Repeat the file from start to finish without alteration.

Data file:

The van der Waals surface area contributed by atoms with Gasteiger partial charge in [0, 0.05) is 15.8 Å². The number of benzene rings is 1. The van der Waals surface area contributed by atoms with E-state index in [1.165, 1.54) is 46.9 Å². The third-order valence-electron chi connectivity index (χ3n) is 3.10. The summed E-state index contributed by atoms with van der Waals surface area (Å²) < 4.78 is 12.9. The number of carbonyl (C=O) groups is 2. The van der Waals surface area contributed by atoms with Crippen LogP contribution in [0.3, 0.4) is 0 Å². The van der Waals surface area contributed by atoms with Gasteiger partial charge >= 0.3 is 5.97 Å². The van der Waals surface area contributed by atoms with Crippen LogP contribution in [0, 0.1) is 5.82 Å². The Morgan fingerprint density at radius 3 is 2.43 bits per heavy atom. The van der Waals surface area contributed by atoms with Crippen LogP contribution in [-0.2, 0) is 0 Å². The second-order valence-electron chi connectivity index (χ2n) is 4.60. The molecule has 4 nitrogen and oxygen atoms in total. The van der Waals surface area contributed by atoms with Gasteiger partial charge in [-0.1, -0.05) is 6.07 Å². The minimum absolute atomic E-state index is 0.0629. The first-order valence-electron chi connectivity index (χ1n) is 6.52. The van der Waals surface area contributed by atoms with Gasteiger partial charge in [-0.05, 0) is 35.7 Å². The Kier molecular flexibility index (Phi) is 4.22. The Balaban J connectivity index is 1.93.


The van der Waals surface area contributed by atoms with Gasteiger partial charge in [0, 0.05) is 15.8 Å². The number of benzene rings is 1. The van der Waals surface area contributed by atoms with E-state index in [1.165, 1.54) is 46.9 Å². The third-order valence-electron chi connectivity index (χ3n) is 3.10. The summed E-state index contributed by atoms with van der Waals surface area (Å²) < 4.78 is 12.9. The number of carbonyl (C=O) groups is 2. The van der Waals surface area contributed by atoms with Crippen LogP contribution in [0.3, 0.4) is 0 Å². The van der Waals surface area contributed by atoms with Gasteiger partial charge >= 0.3 is 5.97 Å². The van der Waals surface area contributed by atoms with Crippen LogP contribution in [0, 0.1) is 5.82 Å². The Morgan fingerprint density at radius 3 is 2.43 bits per heavy atom. The van der Waals surface area contributed by atoms with Crippen LogP contribution in [-0.2, 0) is 0 Å². The second-order valence-electron chi connectivity index (χ2n) is 4.60. The molecule has 4 nitrogen and oxygen atoms in total. The van der Waals surface area contributed by atoms with Gasteiger partial charge in [-0.1, -0.05) is 6.07 Å². The minimum absolute atomic E-state index is 0.0629. The first-order valence-electron chi connectivity index (χ1n) is 6.52. The van der Waals surface area contributed by atoms with Gasteiger partial charge in [-0.05, 0) is 35.7 Å². The Kier molecular flexibility index (Phi) is 4.22. The Balaban J connectivity index is 1.93.